Nature is Essential to Mental Health in Urban Design

How to seize the opportunity presented by the coronavirus pandemic to prioritize mental health in urban design was the focal point of an insightful virtual discussion June 10 hosted by the Chicago Loop Alliance and featuring Friends’ Executive Director Margaret Frisbie and Jenny Roe, Ph.D., Director of the Center for Design & Health at University of Virginia, and author of the book, “Restorative Cities: Urban Design for Mental Health.”

According to the Centers for Disease Control and Prevention, anxiety was three times more prevalent in 2020 than 2019, and depression was four times more prevalent. The special event examined critical questions such as “How might a city designed with mental well-being in mind prevent such sharp declines in mental health during a collective crisis?” and “How are leaders in Chicago planning with this in mind?” The program entitled “Downtown Futures Series: Designing Cities for Mental Health” was moderated by David Broz, Principal for Gensler and member of the Chicago Loop Alliance Board of Directors. You can view the one-hour program on Friends’ YouTube channel.

The seven pillars to restorative cities discussed by Dr. Roe, and detailed in her book, dovetail with the mission of Friends, they are: inclusive, green, blue, sensory, neighborly, active, and playable. This is based on thousands of studies that show how certain settings foster psychological well-being and mental health. Dr. Roe said if there are two things any city should do to become more restorative, it’s to increase curiosity or fascination and increase the opportunities for “being away” or escaping into nature.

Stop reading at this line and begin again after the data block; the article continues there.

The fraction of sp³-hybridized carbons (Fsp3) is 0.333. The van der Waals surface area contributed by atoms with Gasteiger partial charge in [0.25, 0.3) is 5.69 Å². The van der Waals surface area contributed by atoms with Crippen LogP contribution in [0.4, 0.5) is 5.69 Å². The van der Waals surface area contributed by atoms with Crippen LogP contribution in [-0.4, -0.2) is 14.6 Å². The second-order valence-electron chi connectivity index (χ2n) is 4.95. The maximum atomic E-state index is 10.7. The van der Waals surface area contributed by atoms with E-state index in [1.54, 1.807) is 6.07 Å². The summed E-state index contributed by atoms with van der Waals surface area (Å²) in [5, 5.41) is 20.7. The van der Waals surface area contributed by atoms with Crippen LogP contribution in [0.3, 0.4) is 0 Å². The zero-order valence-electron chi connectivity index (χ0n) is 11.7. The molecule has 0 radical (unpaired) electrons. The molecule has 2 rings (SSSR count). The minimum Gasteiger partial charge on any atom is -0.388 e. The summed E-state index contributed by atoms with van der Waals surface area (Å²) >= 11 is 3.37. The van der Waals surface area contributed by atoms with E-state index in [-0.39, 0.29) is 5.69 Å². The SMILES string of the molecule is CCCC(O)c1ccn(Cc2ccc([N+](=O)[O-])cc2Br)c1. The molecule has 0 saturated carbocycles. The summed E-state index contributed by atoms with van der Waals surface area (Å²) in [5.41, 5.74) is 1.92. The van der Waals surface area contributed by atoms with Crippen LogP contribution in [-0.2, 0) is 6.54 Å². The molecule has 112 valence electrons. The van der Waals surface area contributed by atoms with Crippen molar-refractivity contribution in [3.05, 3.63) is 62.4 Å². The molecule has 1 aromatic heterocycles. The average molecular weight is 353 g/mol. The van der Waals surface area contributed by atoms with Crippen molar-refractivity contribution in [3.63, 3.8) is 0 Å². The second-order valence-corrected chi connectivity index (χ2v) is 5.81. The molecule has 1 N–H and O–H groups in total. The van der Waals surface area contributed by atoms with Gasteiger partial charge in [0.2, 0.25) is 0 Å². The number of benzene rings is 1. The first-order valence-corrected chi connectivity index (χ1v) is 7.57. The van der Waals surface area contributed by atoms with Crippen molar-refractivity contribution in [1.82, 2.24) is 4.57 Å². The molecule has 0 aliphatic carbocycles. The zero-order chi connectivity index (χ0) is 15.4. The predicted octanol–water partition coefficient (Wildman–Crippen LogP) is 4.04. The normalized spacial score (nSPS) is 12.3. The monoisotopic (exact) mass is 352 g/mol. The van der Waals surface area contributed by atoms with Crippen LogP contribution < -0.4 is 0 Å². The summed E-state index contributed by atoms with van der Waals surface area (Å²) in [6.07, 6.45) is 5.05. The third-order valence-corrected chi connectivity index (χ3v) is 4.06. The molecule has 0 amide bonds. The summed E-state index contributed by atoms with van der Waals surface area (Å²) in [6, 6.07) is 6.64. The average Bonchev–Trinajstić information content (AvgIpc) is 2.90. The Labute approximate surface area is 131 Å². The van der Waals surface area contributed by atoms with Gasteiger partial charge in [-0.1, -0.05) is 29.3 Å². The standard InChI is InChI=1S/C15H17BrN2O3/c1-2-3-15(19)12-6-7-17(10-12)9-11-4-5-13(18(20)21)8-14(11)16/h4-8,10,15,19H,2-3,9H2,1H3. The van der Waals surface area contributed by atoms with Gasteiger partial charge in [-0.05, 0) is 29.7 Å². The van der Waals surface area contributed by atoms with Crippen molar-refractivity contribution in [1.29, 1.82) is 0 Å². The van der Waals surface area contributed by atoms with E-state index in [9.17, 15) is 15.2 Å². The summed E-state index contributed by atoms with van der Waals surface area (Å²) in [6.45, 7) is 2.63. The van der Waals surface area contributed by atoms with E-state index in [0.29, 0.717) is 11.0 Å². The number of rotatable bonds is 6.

Frisbie said more and more studies show that spending time outdoors, such as along the Chicago River system, boosts one’s immune system, lowers blood pressure, reduces stress, improves one’s mood, increases one’s ability to focus, accelerates recovery from surgery or other illness, increases energy levels, improves sleep, and offers physical benefits with activities like hiking, biking, fishing, paddling, and simply being outside.

“Living in the city does not need to be devoid of living in nature,” Frisbie said. “We need to look where we live in these urban areas, roll up our sleeves, and work together to make sure we’re taking care of our natural resources. What’s good for wildlife is good for humans, too.”

Questions posed by attendees included how residents can get involved in urban design; how to ensure restorative spaces benefit people from disinvested neighborhoods; how to make nature safe for all to experience, and how to address homelessness in cities.

“Livable cities are sustainable cities, which are also wild cities,” Frisbie said. “If we want to have a future, that is our future, I just encourage you to get out and experience this river, and to pay attention to what else is here. Get out and discover it for yourself.”

Opportunities to get out in the Loop this summer include two brand new programs from Chicago Loop Alliance: the Loop Mural Walk and Sundays on State. You can also visit McCormick Bridgehouse & Chicago River Museum on the Riverwalk, and explore the Chicago and Calumet River system at beautiful and historic locations profiled on our Inside, Out and About podcast.